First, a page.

Man Booker challenge (shortlist 2006); African Reading challenge (Libya); Orbis Terrarum challenge; notable book challenge
I usually try not to use the same book for too many challenges, but this one took me so long to read I am going to use it where ever I can. It is a well lauded book; the cover lists all sorts of important awards it was nominated for, but it just didn't resonate with me.
Suleiman narrates his story from his nine year old point of view, which is accurate if you think that nine year olds don't really know what is going on, so neither does the reader. His father is away on business, his mother is 'ill' and requires lots of medicine from the pharmacy. Poor Suleiman can only relate from his perspective, but it left me feeling as confused as a nine year old. The writing was good in that sense. There is also a revolution going on in 1979 Libya, and people are disappearing. Is his father going to be next? Did his father betray they neighbour? There is some Oedipal stuff going on with the love for his mother, and he is trying to be a man but he is simply a kid.
I just didn't get it mostly, but I didn't dislike it. It was one of those books where I know there is more going on, but I couldn't see it. It might make a better discussion book, or if it had Spark notes to go with it so I could read about the symbolism and themes. I don't claim to be very good at seeing the levels in a book. It's so, literary. And lots of people like that in their books, so I don't want to put any one off, but it wasn't enough of a page turner for me. I liked the view of Libya and seeing what life was like in that African country.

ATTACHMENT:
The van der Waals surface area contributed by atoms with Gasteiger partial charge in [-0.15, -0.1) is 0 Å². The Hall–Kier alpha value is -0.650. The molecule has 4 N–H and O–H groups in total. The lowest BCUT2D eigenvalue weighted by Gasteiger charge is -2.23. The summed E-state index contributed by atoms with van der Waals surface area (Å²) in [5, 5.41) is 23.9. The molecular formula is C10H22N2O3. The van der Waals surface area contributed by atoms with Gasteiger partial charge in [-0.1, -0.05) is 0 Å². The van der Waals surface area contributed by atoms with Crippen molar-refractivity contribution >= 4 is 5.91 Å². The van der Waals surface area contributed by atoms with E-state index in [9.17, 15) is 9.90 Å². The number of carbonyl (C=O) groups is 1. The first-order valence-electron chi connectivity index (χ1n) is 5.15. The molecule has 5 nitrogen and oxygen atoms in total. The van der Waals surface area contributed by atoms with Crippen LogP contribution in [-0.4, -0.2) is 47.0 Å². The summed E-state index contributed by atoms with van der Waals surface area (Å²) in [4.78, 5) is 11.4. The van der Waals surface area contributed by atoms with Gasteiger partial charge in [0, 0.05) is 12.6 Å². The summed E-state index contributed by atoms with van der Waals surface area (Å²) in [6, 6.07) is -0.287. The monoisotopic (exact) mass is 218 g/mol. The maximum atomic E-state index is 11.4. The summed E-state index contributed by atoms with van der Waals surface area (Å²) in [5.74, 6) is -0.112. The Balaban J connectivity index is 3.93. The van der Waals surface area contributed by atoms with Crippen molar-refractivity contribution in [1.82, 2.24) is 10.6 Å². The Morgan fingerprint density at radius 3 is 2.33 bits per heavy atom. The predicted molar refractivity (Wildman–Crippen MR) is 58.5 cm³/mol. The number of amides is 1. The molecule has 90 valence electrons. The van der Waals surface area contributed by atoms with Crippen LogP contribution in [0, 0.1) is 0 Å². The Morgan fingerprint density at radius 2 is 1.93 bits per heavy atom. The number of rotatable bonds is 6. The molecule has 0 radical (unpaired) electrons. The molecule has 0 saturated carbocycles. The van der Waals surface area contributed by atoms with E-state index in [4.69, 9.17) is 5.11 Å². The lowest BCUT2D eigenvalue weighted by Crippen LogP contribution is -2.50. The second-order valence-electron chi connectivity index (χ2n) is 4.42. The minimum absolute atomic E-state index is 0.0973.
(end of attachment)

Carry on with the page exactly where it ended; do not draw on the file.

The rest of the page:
If you have also reviewed this book, leave me a link in the comments, so others can see another point of view.
Where is reading taking you today?
Monday, May 19, 2008
2006 Bloodletting and Miraculous Cures -Vincent Lam
2005 We Need to Talk About Kevin - Lionel Shriver
1981 A Confederacy of Dunces - John Kennedy Toole
1999 The Hours by Michael Cunningham
2007 The Road - Cormac McCarthy
1983 Life and Times of Michael K by JM Coetzee
1985 The Bone People - Keri Hulme
1989 The Remains of the Day by Kazou Ishiguro
1997 The God of Small Things - Arundhati Roy
2000 The Blind Assassin - Maragaret Atwood
2007 The Gathering by Anne Enright
2006 Other Colors by Orhan Pamuk
1983 Life and Times of Michael K - JM Coetzee
1961 Island of the Blue Dolphins by Scott O'Dell
1968 From the Mixed-up Files of Mrs Basil E Frankweiler by EL Konisburg
1990 Number the Stars - Lois Lowry
1991 Maniac Magee by Jerry Spinelli
2004 The Tale of Despereaux by Kate DiCamillo
1986 Ender's Game by Orson Scott Card
1997 The Chatham School Affair - Thomas H Cook
2005 Silence of the Grave by Arnaldur Indridason
2004 This Blinding Absence of Light by Tahar Ben Jelloun
I enjoyed this challenge, and liked looking into the different awards, since there are a lot out there. My favorite books would have been The Bone People and The Tale of Depereaux, perfect since I read a majority of Booker and Newbery winners. I get to pick two because I read 23 books! I am pleased with the overall quality of the books I read, and that I managed to read from a variety of book awards. There are more books to read and more awards to discover; luckily, I believe 3m is planning another edition.
book awards challenge (NBCC 1993); herding cats challenge
I'm not sure I read this book in the right setting. A story about lessons learned before dying in the electric chair and an amusement park don't really go together, but I had lots of time while watching children ride the roller coaster and merry go round, so I took advantage of the reading time. This Oprah pick of a novel was good and kept my attention, but it's not the type of book that will make me rave.